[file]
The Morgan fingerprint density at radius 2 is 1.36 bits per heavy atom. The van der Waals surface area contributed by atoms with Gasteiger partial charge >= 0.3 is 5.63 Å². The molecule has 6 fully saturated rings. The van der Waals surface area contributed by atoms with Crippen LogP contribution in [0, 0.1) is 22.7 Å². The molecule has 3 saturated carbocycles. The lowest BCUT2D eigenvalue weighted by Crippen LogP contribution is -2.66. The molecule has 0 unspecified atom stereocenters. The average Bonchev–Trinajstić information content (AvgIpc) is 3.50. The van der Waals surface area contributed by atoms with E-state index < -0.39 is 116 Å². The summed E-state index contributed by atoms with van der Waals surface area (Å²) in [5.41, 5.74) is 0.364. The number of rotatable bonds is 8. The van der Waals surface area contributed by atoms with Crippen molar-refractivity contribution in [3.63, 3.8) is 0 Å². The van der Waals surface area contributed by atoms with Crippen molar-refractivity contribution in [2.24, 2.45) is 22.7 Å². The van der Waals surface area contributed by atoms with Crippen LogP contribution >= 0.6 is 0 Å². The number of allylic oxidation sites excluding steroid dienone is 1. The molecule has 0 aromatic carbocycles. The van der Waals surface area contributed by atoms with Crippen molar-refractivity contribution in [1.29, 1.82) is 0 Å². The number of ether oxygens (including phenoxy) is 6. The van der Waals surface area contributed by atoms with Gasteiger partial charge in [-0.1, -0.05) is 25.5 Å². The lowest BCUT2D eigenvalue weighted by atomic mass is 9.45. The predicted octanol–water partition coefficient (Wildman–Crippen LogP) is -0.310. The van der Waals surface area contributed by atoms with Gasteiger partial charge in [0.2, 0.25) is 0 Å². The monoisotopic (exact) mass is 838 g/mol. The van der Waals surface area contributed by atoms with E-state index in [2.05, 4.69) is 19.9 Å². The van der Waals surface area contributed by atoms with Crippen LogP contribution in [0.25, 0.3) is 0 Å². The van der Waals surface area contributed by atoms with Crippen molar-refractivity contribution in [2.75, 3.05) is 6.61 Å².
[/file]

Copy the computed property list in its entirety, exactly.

The Morgan fingerprint density at radius 2 is 1.36 bits per heavy atom. The van der Waals surface area contributed by atoms with Gasteiger partial charge >= 0.3 is 5.63 Å². The molecule has 6 fully saturated rings. The van der Waals surface area contributed by atoms with Crippen LogP contribution in [0, 0.1) is 22.7 Å². The molecule has 3 saturated carbocycles. The lowest BCUT2D eigenvalue weighted by Crippen LogP contribution is -2.66. The molecule has 0 unspecified atom stereocenters. The average Bonchev–Trinajstić information content (AvgIpc) is 3.50. The van der Waals surface area contributed by atoms with E-state index < -0.39 is 116 Å². The summed E-state index contributed by atoms with van der Waals surface area (Å²) in [5.41, 5.74) is 0.364. The number of rotatable bonds is 8. The van der Waals surface area contributed by atoms with Crippen molar-refractivity contribution in [3.63, 3.8) is 0 Å². The van der Waals surface area contributed by atoms with Crippen molar-refractivity contribution in [2.24, 2.45) is 22.7 Å². The van der Waals surface area contributed by atoms with Crippen LogP contribution >= 0.6 is 0 Å². The number of allylic oxidation sites excluding steroid dienone is 1. The molecule has 0 aromatic carbocycles. The van der Waals surface area contributed by atoms with Crippen molar-refractivity contribution in [1.29, 1.82) is 0 Å². The number of ether oxygens (including phenoxy) is 6. The van der Waals surface area contributed by atoms with Gasteiger partial charge in [-0.1, -0.05) is 25.5 Å². The lowest BCUT2D eigenvalue weighted by atomic mass is 9.45. The predicted octanol–water partition coefficient (Wildman–Crippen LogP) is -0.310. The van der Waals surface area contributed by atoms with Gasteiger partial charge in [0.2, 0.25) is 0 Å². The monoisotopic (exact) mass is 838 g/mol. The van der Waals surface area contributed by atoms with E-state index in [2.05, 4.69) is 19.9 Å². The van der Waals surface area contributed by atoms with Crippen LogP contribution in [0.25, 0.3) is 0 Å². The van der Waals surface area contributed by atoms with Crippen molar-refractivity contribution in [2.75, 3.05) is 6.61 Å².